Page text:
France's broadband specialist Iliad launched its long-awaited mobile service on Tuesday with aggressive offers that sharply undercut rival operators' prices in a bid to carve out a profitable chunk of Europe's second-largest telecom market.
The French state may have to accept a dividend cut to allow state-owned France Telecom (Paris) to respond to aggressive pricing by Iliad (Paris) without penalizing its investments, French regulator ARCEP was quoted saying on Thursday.
"If the state, which is the main shareholder of France Telecom, wants this operator to keep its investments at a high level, it may agree a dividend cut. There is clearly a choice to make. It would be an important signal," ARCEP chief Jean-Ludovic Silicani told French daily Les Echos.
Iliad’s launch caps a six-year quest for its founder Xavier Niel, who had to apply twice and fight off tough lobbying from France's existing operators who did not want him to bring the low-cost, high-tech formula that Iliad honed in broadband to their mobile turf.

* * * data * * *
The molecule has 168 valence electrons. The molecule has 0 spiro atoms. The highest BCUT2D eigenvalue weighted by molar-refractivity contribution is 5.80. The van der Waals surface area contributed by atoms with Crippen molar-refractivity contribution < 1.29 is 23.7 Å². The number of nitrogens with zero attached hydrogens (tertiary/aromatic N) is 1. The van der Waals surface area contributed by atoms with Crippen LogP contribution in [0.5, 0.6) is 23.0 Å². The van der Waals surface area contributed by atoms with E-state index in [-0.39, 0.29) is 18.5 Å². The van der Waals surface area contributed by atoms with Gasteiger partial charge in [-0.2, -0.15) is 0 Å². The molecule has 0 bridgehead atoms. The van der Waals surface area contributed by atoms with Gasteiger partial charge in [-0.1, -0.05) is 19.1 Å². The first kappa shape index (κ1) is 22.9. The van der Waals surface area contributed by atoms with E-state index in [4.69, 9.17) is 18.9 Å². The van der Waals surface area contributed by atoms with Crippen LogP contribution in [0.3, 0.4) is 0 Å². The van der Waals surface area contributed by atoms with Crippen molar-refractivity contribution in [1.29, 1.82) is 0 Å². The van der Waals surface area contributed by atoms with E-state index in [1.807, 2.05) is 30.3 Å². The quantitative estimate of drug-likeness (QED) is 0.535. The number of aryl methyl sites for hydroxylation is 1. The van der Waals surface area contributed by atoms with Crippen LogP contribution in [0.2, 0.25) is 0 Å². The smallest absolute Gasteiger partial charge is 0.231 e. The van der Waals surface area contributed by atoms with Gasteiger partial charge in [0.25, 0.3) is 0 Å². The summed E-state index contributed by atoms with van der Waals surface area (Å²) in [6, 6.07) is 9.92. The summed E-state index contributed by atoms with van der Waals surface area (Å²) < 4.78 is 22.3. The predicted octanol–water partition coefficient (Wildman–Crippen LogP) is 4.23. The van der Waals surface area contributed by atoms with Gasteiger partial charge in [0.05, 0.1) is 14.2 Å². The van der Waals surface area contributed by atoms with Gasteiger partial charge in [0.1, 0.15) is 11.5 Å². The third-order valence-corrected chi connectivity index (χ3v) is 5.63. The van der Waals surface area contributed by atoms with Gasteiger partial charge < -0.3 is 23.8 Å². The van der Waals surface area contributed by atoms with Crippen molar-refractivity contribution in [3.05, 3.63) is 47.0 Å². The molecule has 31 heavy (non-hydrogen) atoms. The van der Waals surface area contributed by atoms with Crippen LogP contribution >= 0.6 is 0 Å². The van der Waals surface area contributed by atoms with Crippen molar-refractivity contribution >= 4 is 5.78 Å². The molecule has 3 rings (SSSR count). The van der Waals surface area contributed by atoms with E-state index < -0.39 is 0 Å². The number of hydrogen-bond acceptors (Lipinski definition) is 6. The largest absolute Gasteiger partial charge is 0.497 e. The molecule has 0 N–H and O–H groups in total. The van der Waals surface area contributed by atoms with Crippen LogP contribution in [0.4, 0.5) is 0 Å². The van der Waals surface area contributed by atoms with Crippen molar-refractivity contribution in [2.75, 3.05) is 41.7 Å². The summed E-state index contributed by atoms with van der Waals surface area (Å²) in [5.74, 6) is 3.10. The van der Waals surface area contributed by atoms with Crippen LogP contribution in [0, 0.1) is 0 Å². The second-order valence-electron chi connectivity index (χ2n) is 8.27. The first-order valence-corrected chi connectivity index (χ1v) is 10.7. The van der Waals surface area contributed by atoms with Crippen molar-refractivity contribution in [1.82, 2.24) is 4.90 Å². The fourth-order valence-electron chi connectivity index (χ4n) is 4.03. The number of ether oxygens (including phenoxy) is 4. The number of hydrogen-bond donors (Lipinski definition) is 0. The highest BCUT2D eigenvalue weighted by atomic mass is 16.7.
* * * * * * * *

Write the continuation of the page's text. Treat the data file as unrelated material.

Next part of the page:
Iliad said it would charge $25 a month for a monthly mobile phone service offer with unlimited texts, calls, as well as 3 gigabytes of mobile data. None of its offers will have contract length requirements, Niel said in a press conference.
(Reporting By Christian Plumb)
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